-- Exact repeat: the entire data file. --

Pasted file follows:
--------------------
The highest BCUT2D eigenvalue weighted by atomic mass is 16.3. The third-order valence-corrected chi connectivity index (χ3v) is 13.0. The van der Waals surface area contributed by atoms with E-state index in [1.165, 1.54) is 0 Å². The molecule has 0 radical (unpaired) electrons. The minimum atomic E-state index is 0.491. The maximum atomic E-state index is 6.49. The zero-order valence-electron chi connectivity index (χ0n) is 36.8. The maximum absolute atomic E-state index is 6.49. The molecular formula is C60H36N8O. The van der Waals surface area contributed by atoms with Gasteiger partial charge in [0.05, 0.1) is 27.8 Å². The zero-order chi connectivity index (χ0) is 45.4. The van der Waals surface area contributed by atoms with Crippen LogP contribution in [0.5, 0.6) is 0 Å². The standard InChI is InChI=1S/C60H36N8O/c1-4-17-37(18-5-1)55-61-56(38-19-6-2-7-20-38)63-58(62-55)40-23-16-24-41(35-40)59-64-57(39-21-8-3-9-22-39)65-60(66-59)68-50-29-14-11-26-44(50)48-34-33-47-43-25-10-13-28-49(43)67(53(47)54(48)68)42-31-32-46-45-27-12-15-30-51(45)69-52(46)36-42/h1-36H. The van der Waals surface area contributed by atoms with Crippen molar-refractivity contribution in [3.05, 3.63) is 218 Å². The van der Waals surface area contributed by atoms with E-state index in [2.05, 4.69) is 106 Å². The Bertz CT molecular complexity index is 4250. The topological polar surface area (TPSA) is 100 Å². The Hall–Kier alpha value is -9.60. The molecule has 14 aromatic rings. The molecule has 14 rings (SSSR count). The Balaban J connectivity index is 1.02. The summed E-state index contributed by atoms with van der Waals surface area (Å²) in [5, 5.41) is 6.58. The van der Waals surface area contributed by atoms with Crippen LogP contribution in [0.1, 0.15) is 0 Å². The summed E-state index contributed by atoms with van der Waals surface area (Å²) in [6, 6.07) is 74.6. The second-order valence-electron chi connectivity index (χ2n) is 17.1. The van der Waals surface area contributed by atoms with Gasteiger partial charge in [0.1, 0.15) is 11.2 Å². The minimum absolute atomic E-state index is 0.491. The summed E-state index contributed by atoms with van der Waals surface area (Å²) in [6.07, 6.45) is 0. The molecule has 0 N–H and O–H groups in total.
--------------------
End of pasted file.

The highest BCUT2D eigenvalue weighted by atomic mass is 16.3. The third-order valence-corrected chi connectivity index (χ3v) is 13.0. The van der Waals surface area contributed by atoms with E-state index in [1.165, 1.54) is 0 Å². The molecule has 0 radical (unpaired) electrons. The minimum atomic E-state index is 0.491. The maximum atomic E-state index is 6.49. The zero-order valence-electron chi connectivity index (χ0n) is 36.8. The maximum absolute atomic E-state index is 6.49. The molecular formula is C60H36N8O. The van der Waals surface area contributed by atoms with Gasteiger partial charge in [0.05, 0.1) is 27.8 Å². The zero-order chi connectivity index (χ0) is 45.4. The van der Waals surface area contributed by atoms with Crippen LogP contribution in [0.5, 0.6) is 0 Å². The standard InChI is InChI=1S/C60H36N8O/c1-4-17-37(18-5-1)55-61-56(38-19-6-2-7-20-38)63-58(62-55)40-23-16-24-41(35-40)59-64-57(39-21-8-3-9-22-39)65-60(66-59)68-50-29-14-11-26-44(50)48-34-33-47-43-25-10-13-28-49(43)67(53(47)54(48)68)42-31-32-46-45-27-12-15-30-51(45)69-52(46)36-42/h1-36H. The van der Waals surface area contributed by atoms with Crippen molar-refractivity contribution in [3.05, 3.63) is 218 Å². The van der Waals surface area contributed by atoms with E-state index in [2.05, 4.69) is 106 Å². The Bertz CT molecular complexity index is 4250. The topological polar surface area (TPSA) is 100 Å². The Hall–Kier alpha value is -9.60. The molecule has 14 aromatic rings. The molecule has 14 rings (SSSR count). The Balaban J connectivity index is 1.02. The summed E-state index contributed by atoms with van der Waals surface area (Å²) in [5, 5.41) is 6.58. The van der Waals surface area contributed by atoms with Crippen LogP contribution in [0.1, 0.15) is 0 Å². The summed E-state index contributed by atoms with van der Waals surface area (Å²) in [6, 6.07) is 74.6. The second-order valence-electron chi connectivity index (χ2n) is 17.1. The van der Waals surface area contributed by atoms with Gasteiger partial charge in [0.1, 0.15) is 11.2 Å². The minimum absolute atomic E-state index is 0.491. The summed E-state index contributed by atoms with van der Waals surface area (Å²) in [6.07, 6.45) is 0. The molecule has 0 N–H and O–H groups in total.